Digital forensics has come a long way since BTK’s case. A criminal’s fingerprints and DNA aren’t only on physical objects anymore; they’re on data and metadata, too. Every email, every photo, and every device connected to a network is now a possible smoking gun.
The investigators working BTK’s case used every drop of possible evidence they could find. Today’s investigators couldn’t possibly do the same. In a recent rape case in the UK, the prime suspect’s chat logs contained over 70,000 WhatsApp messages—any one of which could have been enormously relevant. The digital forensics team in charge of the case estimated it would’ve taken a single investigator 90 days of working nine to five before combing through them all.
Today’s digital forensic investigators have to work smarter, not just harder. Artificial intelligence can play a role in preliminarily sorting through massive swathes of seized data. Technical understanding of different devices, programming languages, and logical shortcuts are paramount. Further knowledge in legal proceedings is crucial for maintaining a chain of evidence that maintains a court-approved integrity. All this requires digital forensic investigators to have a type of forensic education that would’ve been unheard of in the time of BTK.
University of Albany (Bachelor of Science in Digital Forensics)
The University of Albany’s BS in digital forensics program is the first of its kind in New York, and one of only a handful in the country. It focuses on building a broad and practical base of digital forensics tools that can be used in cybersecurity, forensic accounting, and criminal investigation. The program draws from four separate schools: business, criminal justice, public affairs, and computing and information.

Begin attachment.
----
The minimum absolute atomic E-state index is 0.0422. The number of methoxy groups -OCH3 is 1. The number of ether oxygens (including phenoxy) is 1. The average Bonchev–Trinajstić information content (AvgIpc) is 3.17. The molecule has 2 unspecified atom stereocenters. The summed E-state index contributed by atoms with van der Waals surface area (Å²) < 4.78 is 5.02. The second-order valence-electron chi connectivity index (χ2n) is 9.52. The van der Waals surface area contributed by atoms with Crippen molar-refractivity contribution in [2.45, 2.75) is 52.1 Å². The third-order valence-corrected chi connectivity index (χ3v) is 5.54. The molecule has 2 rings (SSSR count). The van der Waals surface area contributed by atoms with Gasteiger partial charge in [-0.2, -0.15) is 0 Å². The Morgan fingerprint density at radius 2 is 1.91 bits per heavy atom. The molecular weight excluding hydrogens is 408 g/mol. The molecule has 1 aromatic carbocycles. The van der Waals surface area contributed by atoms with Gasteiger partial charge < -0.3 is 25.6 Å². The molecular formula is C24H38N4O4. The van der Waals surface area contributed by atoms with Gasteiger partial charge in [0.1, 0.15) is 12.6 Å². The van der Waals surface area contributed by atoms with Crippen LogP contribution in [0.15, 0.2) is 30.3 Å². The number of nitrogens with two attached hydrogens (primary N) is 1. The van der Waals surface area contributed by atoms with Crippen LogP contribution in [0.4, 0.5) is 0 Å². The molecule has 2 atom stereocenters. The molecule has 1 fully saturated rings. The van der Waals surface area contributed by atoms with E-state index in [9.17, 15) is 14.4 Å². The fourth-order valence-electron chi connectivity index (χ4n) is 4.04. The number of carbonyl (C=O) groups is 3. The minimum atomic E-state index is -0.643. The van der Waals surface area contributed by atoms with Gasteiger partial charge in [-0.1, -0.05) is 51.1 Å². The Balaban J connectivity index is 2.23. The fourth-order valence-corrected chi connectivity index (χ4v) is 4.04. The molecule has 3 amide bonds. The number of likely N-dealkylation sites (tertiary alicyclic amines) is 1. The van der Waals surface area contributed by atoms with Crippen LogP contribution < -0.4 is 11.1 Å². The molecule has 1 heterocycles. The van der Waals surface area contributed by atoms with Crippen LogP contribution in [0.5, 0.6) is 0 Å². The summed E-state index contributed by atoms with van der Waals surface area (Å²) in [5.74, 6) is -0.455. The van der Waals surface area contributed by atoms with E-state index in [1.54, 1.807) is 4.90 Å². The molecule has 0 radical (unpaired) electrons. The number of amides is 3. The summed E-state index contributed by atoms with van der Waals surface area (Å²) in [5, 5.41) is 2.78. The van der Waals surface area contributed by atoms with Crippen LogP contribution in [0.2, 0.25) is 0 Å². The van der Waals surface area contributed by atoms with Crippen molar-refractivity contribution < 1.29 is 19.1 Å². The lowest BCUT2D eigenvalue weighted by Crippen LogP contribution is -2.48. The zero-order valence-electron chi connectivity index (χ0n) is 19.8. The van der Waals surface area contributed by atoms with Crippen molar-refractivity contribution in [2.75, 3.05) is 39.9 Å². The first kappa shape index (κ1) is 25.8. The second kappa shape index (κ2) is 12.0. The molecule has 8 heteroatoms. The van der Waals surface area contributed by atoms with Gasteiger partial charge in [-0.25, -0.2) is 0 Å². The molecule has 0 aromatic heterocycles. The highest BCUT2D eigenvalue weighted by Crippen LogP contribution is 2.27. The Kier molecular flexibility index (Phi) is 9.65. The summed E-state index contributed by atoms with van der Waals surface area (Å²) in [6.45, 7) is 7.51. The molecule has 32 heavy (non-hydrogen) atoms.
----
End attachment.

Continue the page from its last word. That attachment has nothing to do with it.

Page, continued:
Program partnerships exist with the New York State Division of State Police, as well as with top four consulting firms. The 135-credit program includes courses such as mobile forensics; computer and memory forensics; multimedia forensics; e-discovery forensics and moot court; and advanced digital forensics.
University of Rhode Island (Graduate Certificate in Digital Forensics)
URI’s Digital Forensics and Cybersecurity Center hosts a graduate certificate program in digital forensics. Designed for professionals who can’t commit to a full-time master’s degree, its online curriculum culminates in a tech-oriented degree that integrates with the practice of digital forensics.
The four-course, 16-credit program includes the following classes: digital forensics; introduction to network and system security; advanced digital forensics; and advanced incident response. The program has been evaluated by the National Security Agency (NSA) and the Department of Homeland Security (DHS).
University of Maryland Global Campus (Master’s in Digital Forensics & Cyber Investigation)
UMGC offers an online MS in digital forensics and cyber investigation. Students learn reliable methods to identify, preserve, analyze, and present digital evidence for legal prosecution and administrative proceedings. Other areas of study include developing investigative problem-solving skills, examining digital media for evidentiary artifacts, and writing detailed digital forensic examination reports.